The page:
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Officer Bubbles is back—and he’s identifying rough cops from the G20

Adam Josephs, the internet-famous “Officer Bubbles,” is in the news again, but for keeping the police force accountable rather than starring in satirical cartoons. The Toronto Star reports that Josephs was a witness for the Independent Police Review director’s recent (and scathing) report, helping to identify the officers who allegedly roughed up freelance journalist Jesse Rosenfeld while he was reporting on the kettling incident outside the Novotel Hotel. According to TVO’s Steve Paikin, who was at the scene, two police officers refused to recognize Rosenfeld’s “alternative media pass” and restrained him, while a third punched him in the stomach and elbowed him in the back. Thanks to the witness statements and Josephs’ identification, Constable Michael Martinez will face a police tribunal hearing for using “unnecessary force.” Justice! Though Paikin and Josephs reportedly had a chat about Josephs’ Bubbles infamy when they ran into each other outside the Princess of Wales Theatre, we’re hoping for a reunion of both high-profile witnesses on The Agenda[Toronto Star]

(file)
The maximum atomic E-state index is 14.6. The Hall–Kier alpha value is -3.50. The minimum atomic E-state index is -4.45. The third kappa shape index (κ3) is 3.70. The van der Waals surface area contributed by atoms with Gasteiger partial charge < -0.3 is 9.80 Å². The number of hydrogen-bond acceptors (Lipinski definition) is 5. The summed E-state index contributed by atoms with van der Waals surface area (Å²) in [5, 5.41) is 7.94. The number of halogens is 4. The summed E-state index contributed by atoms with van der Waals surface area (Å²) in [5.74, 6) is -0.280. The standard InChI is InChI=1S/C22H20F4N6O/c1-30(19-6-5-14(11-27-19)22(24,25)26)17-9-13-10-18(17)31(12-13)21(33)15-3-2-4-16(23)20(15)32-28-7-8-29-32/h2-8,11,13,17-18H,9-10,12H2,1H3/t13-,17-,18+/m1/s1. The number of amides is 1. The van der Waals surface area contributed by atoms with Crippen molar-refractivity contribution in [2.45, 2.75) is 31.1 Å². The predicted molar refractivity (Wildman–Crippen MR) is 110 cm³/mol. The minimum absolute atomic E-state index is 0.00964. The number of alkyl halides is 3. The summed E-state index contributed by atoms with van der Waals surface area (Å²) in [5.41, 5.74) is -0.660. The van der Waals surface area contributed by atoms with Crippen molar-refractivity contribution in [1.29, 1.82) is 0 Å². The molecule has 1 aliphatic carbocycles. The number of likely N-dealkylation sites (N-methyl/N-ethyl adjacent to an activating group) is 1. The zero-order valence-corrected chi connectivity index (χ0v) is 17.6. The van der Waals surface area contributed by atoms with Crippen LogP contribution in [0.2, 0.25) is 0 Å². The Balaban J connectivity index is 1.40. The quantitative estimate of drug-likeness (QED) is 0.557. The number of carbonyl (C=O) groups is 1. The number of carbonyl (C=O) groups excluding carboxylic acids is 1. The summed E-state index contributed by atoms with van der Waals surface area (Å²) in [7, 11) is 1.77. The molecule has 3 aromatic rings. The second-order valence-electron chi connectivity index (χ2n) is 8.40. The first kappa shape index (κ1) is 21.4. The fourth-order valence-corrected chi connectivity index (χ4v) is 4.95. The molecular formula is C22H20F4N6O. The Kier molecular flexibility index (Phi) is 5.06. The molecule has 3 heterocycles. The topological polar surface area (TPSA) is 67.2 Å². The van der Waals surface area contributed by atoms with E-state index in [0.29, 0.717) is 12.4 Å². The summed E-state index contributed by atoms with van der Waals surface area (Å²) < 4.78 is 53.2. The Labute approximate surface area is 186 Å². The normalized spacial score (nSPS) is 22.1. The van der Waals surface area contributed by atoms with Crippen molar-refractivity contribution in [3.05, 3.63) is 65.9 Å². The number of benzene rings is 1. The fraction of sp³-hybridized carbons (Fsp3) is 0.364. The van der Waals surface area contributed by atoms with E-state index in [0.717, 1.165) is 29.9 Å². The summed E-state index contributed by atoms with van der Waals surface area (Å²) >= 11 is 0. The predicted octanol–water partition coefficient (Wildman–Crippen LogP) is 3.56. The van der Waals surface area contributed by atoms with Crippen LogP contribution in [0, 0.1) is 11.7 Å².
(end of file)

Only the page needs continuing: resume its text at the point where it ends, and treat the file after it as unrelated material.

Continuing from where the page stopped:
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Bill Blair finally admits that “things were not done well” at the G20 summit

(Image: Ibagli)